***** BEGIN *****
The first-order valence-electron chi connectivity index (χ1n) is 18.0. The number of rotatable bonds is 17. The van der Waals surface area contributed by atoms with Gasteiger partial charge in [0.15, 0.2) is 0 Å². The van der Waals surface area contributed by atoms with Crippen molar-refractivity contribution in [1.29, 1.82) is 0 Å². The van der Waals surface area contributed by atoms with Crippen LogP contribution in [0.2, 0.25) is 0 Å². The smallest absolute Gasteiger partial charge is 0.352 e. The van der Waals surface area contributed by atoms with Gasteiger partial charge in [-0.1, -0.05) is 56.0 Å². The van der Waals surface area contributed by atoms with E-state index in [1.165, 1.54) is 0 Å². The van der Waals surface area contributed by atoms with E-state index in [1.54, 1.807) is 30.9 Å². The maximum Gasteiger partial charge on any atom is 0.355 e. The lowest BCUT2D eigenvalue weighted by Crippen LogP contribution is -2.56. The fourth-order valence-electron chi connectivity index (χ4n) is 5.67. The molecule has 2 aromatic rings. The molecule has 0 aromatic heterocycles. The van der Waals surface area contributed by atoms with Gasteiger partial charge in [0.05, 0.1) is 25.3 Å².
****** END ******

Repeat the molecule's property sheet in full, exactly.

The first-order valence-electron chi connectivity index (χ1n) is 18.0. The number of rotatable bonds is 17. The van der Waals surface area contributed by atoms with Gasteiger partial charge in [0.15, 0.2) is 0 Å². The van der Waals surface area contributed by atoms with Crippen molar-refractivity contribution in [1.29, 1.82) is 0 Å². The van der Waals surface area contributed by atoms with Crippen LogP contribution in [0.2, 0.25) is 0 Å². The smallest absolute Gasteiger partial charge is 0.352 e. The van der Waals surface area contributed by atoms with Gasteiger partial charge in [-0.1, -0.05) is 56.0 Å². The van der Waals surface area contributed by atoms with E-state index in [1.165, 1.54) is 0 Å². The van der Waals surface area contributed by atoms with E-state index in [1.54, 1.807) is 30.9 Å². The maximum Gasteiger partial charge on any atom is 0.355 e. The lowest BCUT2D eigenvalue weighted by Crippen LogP contribution is -2.56. The fourth-order valence-electron chi connectivity index (χ4n) is 5.67. The molecule has 2 aromatic rings. The molecule has 0 aromatic heterocycles. The van der Waals surface area contributed by atoms with Gasteiger partial charge in [0.05, 0.1) is 25.3 Å².